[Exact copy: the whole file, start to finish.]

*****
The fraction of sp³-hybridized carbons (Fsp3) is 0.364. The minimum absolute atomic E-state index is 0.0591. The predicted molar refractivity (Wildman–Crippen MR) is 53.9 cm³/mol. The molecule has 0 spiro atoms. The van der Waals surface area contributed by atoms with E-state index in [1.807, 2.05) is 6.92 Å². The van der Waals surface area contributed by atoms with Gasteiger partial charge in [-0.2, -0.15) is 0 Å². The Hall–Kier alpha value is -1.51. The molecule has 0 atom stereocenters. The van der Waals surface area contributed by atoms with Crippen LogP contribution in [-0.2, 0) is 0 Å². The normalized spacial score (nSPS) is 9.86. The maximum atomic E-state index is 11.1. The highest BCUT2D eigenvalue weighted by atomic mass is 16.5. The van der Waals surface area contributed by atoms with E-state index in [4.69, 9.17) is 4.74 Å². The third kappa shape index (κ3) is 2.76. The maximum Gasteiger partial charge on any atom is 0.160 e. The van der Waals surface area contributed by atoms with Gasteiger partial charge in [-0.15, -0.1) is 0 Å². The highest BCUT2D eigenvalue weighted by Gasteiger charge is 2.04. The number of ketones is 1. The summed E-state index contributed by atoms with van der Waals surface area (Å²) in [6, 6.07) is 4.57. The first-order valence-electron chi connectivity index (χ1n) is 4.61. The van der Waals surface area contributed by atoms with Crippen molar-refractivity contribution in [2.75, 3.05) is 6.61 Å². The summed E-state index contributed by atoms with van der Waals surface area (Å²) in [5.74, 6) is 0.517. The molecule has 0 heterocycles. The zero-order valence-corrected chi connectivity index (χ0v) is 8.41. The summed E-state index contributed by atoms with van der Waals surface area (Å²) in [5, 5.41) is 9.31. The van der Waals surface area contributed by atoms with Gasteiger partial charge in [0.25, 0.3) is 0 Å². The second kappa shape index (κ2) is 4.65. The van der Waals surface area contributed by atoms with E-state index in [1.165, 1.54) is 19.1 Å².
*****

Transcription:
The fraction of sp³-hybridized carbons (Fsp3) is 0.364. The minimum absolute atomic E-state index is 0.0591. The predicted molar refractivity (Wildman–Crippen MR) is 53.9 cm³/mol. The molecule has 0 spiro atoms. The van der Waals surface area contributed by atoms with E-state index in [1.807, 2.05) is 6.92 Å². The van der Waals surface area contributed by atoms with Gasteiger partial charge in [-0.2, -0.15) is 0 Å². The Hall–Kier alpha value is -1.51. The molecule has 0 atom stereocenters. The van der Waals surface area contributed by atoms with Crippen LogP contribution in [-0.2, 0) is 0 Å². The normalized spacial score (nSPS) is 9.86. The maximum atomic E-state index is 11.1. The highest BCUT2D eigenvalue weighted by atomic mass is 16.5. The van der Waals surface area contributed by atoms with E-state index in [4.69, 9.17) is 4.74 Å². The third kappa shape index (κ3) is 2.76. The maximum Gasteiger partial charge on any atom is 0.160 e. The van der Waals surface area contributed by atoms with Gasteiger partial charge in [-0.15, -0.1) is 0 Å². The highest BCUT2D eigenvalue weighted by Gasteiger charge is 2.04. The number of ketones is 1. The summed E-state index contributed by atoms with van der Waals surface area (Å²) in [6, 6.07) is 4.57. The first-order valence-electron chi connectivity index (χ1n) is 4.61. The van der Waals surface area contributed by atoms with Crippen molar-refractivity contribution in [2.75, 3.05) is 6.61 Å². The summed E-state index contributed by atoms with van der Waals surface area (Å²) in [5.74, 6) is 0.517. The molecule has 0 heterocycles. The zero-order valence-corrected chi connectivity index (χ0v) is 8.41. The summed E-state index contributed by atoms with van der Waals surface area (Å²) in [5, 5.41) is 9.31. The van der Waals surface area contributed by atoms with Gasteiger partial charge in [0.25, 0.3) is 0 Å². The second kappa shape index (κ2) is 4.65. The van der Waals surface area contributed by atoms with E-state index in [1.165, 1.54) is 19.1 Å².